I’ve written and talked extensively about the impact Three Cheers for Sweet Revenge had on my life when it dropped in 2004, and the effect the band had on my musical tastes. My Chemical Romance is a band that defined an era and created some of the most memorable sounds to come from the scene we love. Whether 2020 is simply an overdue victory lap for the band or a full re-entrance into the pop culture zeitgeist, I’m here for it. I can’t wait to see what Gerard Way and company have in store.

by Kiel Hauck

kiel_hauckKiel Hauck is the editor in chief at It’s All Dead. Over the past decade, he has been a contributor for multiple pop culture outlets and was previously an editor at PopMatters. Kiel currently resides in Indianapolis, IN with his wife, daughter, and their imaginary pet, Hand Dog. You can follow him on Twitter.

Most Anticipated Music of 2020: Another Dose of Anchor & Braille

It’s been a very long time since we’ve heard anything new from Stephen Christian’s side project Anchor and Braille. The past three albums from the band are the other side of Stephen’s musical coin. In Anberlin we have the heavy-hitting rock, but with Anchor & Braille we have a softer, sultrier, synth-ier side. They’ve released three albums since 2009, and 2016’s Songs for the Late Night Drive Home has been a staple for me. I’ll admit I’m ready for something new.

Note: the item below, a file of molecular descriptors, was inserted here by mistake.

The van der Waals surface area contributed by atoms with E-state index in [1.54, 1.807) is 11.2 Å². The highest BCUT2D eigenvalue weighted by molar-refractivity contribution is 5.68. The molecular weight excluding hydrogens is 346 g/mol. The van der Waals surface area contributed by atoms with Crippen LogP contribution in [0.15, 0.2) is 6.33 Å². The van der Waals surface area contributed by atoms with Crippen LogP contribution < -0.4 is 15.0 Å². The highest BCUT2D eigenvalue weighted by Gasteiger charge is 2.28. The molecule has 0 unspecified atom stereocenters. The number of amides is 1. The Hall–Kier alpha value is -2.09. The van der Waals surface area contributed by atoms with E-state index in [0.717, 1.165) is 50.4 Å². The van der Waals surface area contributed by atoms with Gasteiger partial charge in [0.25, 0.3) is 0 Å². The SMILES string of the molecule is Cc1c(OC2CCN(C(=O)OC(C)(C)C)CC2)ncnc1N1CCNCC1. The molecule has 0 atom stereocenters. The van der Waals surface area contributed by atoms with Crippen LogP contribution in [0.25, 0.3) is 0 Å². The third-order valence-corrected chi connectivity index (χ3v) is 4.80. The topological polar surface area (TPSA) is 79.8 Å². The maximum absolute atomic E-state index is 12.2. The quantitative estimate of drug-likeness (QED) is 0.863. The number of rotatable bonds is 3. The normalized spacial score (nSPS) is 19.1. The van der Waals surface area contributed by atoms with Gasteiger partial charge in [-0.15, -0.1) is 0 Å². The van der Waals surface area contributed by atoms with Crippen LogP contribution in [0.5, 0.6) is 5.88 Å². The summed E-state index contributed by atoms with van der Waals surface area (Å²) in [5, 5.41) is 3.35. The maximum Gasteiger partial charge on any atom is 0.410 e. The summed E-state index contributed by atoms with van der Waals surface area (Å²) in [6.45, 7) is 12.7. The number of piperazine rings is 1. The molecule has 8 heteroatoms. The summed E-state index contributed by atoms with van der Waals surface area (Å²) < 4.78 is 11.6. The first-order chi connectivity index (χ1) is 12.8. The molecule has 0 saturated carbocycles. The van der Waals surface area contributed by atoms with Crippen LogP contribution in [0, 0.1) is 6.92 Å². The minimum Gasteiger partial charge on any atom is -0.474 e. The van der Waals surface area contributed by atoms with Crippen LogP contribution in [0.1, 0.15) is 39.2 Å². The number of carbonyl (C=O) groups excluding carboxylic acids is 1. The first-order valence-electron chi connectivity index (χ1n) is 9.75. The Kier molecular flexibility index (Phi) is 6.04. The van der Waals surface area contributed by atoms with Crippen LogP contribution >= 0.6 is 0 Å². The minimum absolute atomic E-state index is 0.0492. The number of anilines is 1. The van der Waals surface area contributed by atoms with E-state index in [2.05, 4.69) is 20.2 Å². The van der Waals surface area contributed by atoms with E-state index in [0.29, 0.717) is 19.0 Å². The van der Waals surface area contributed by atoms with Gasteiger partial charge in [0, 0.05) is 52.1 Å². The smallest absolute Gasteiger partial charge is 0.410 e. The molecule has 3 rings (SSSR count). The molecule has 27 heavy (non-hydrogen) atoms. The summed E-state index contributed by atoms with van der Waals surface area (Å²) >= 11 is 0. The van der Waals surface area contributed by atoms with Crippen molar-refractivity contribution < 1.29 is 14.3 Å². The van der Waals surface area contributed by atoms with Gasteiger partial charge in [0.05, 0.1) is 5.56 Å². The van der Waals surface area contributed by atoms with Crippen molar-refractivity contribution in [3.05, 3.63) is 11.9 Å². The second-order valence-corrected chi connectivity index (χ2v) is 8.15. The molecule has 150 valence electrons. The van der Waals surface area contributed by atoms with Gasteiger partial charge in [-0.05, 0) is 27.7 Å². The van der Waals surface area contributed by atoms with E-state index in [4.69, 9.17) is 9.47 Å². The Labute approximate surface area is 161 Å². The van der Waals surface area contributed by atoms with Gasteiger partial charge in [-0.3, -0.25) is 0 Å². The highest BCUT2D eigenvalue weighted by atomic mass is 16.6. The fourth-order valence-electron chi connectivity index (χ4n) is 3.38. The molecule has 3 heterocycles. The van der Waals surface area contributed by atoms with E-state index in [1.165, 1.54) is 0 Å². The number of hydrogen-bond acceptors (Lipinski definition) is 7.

We first got an inkling some things were moving around when Stephen posted on the Anchor & Braille Instagram for the first time since May of 2018. He then posted three consecutive photos with the distinctive Anchor & Braille use of the French language, as well as something that said “Frank Ocean” and a photo of the record deal. Stephen stated in his podcast, The Art Collective that he’d like to make another album with Aaron Marsh, which leads me to theorize a return to Tooth and Nail à la Copeland?

Whether it’s an EP, an album or a film, I’m excited to see Stephen Christian come back into the music world. Seeing Anberlin play live again was a dream come true and renewed my faith that we would hear new music from the guys again. Even though it might not be Anberlin-proper, and that may be something we never get, I’m so looking forward to new music from my all-time favorite side project.